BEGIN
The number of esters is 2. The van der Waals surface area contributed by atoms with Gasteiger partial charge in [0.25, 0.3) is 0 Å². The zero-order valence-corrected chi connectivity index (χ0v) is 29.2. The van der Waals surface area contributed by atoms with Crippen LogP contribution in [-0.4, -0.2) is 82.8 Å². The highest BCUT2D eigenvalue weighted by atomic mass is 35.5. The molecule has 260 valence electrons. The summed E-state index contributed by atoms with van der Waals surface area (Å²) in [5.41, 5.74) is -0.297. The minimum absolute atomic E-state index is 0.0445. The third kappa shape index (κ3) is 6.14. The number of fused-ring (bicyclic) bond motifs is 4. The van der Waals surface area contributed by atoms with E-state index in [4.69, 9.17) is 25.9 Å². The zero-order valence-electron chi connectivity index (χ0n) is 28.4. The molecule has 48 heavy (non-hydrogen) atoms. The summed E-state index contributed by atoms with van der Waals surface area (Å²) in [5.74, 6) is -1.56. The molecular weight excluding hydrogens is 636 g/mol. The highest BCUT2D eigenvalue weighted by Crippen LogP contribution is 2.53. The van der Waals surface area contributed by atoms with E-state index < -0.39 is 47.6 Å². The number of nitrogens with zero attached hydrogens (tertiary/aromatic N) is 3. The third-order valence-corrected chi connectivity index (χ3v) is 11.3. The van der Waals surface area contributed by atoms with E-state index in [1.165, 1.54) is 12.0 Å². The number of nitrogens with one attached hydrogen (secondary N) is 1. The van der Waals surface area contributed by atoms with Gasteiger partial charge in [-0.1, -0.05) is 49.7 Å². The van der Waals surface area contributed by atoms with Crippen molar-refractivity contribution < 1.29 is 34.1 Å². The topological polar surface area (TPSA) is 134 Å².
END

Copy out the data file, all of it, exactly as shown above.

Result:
The number of esters is 2. The van der Waals surface area contributed by atoms with Gasteiger partial charge in [0.25, 0.3) is 0 Å². The zero-order valence-corrected chi connectivity index (χ0v) is 29.2. The van der Waals surface area contributed by atoms with Crippen LogP contribution in [-0.4, -0.2) is 82.8 Å². The highest BCUT2D eigenvalue weighted by atomic mass is 35.5. The molecule has 260 valence electrons. The summed E-state index contributed by atoms with van der Waals surface area (Å²) in [5.41, 5.74) is -0.297. The minimum absolute atomic E-state index is 0.0445. The third kappa shape index (κ3) is 6.14. The number of fused-ring (bicyclic) bond motifs is 4. The van der Waals surface area contributed by atoms with E-state index in [4.69, 9.17) is 25.9 Å². The zero-order valence-electron chi connectivity index (χ0n) is 28.4. The molecule has 48 heavy (non-hydrogen) atoms. The summed E-state index contributed by atoms with van der Waals surface area (Å²) in [5.74, 6) is -1.56. The molecular weight excluding hydrogens is 636 g/mol. The highest BCUT2D eigenvalue weighted by Crippen LogP contribution is 2.53. The van der Waals surface area contributed by atoms with E-state index < -0.39 is 47.6 Å². The number of nitrogens with zero attached hydrogens (tertiary/aromatic N) is 3. The third-order valence-corrected chi connectivity index (χ3v) is 11.3. The van der Waals surface area contributed by atoms with E-state index in [1.165, 1.54) is 12.0 Å². The number of nitrogens with one attached hydrogen (secondary N) is 1. The van der Waals surface area contributed by atoms with Gasteiger partial charge in [-0.1, -0.05) is 49.7 Å². The van der Waals surface area contributed by atoms with Crippen molar-refractivity contribution < 1.29 is 34.1 Å². The topological polar surface area (TPSA) is 134 Å².